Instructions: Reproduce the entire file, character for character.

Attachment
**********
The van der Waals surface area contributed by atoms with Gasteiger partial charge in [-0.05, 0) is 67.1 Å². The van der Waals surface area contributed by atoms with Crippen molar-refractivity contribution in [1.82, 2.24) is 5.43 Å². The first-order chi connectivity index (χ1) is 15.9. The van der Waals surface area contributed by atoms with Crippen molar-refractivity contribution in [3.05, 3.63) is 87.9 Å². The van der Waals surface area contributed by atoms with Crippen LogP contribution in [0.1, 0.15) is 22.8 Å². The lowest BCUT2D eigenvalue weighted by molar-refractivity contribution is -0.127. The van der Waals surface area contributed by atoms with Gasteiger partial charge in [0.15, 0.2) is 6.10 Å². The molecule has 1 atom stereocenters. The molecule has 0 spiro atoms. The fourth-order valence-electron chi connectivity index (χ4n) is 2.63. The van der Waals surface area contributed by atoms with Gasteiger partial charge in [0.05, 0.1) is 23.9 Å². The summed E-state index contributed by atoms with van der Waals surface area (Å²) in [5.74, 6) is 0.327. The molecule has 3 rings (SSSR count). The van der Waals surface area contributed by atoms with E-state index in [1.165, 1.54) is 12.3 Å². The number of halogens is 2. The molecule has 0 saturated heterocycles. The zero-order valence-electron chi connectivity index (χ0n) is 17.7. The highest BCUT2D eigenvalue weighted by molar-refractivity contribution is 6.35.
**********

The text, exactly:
The van der Waals surface area contributed by atoms with Gasteiger partial charge in [-0.05, 0) is 67.1 Å². The van der Waals surface area contributed by atoms with Crippen molar-refractivity contribution in [1.82, 2.24) is 5.43 Å². The first-order chi connectivity index (χ1) is 15.9. The van der Waals surface area contributed by atoms with Crippen molar-refractivity contribution in [3.05, 3.63) is 87.9 Å². The van der Waals surface area contributed by atoms with Crippen LogP contribution in [0.1, 0.15) is 22.8 Å². The lowest BCUT2D eigenvalue weighted by molar-refractivity contribution is -0.127. The van der Waals surface area contributed by atoms with Gasteiger partial charge in [0.15, 0.2) is 6.10 Å². The molecule has 1 atom stereocenters. The molecule has 0 spiro atoms. The fourth-order valence-electron chi connectivity index (χ4n) is 2.63. The van der Waals surface area contributed by atoms with Gasteiger partial charge in [0.05, 0.1) is 23.9 Å². The summed E-state index contributed by atoms with van der Waals surface area (Å²) in [5.74, 6) is 0.327. The molecule has 3 rings (SSSR count). The van der Waals surface area contributed by atoms with E-state index in [1.165, 1.54) is 12.3 Å². The number of halogens is 2. The molecule has 0 saturated heterocycles. The zero-order valence-electron chi connectivity index (χ0n) is 17.7. The highest BCUT2D eigenvalue weighted by molar-refractivity contribution is 6.35.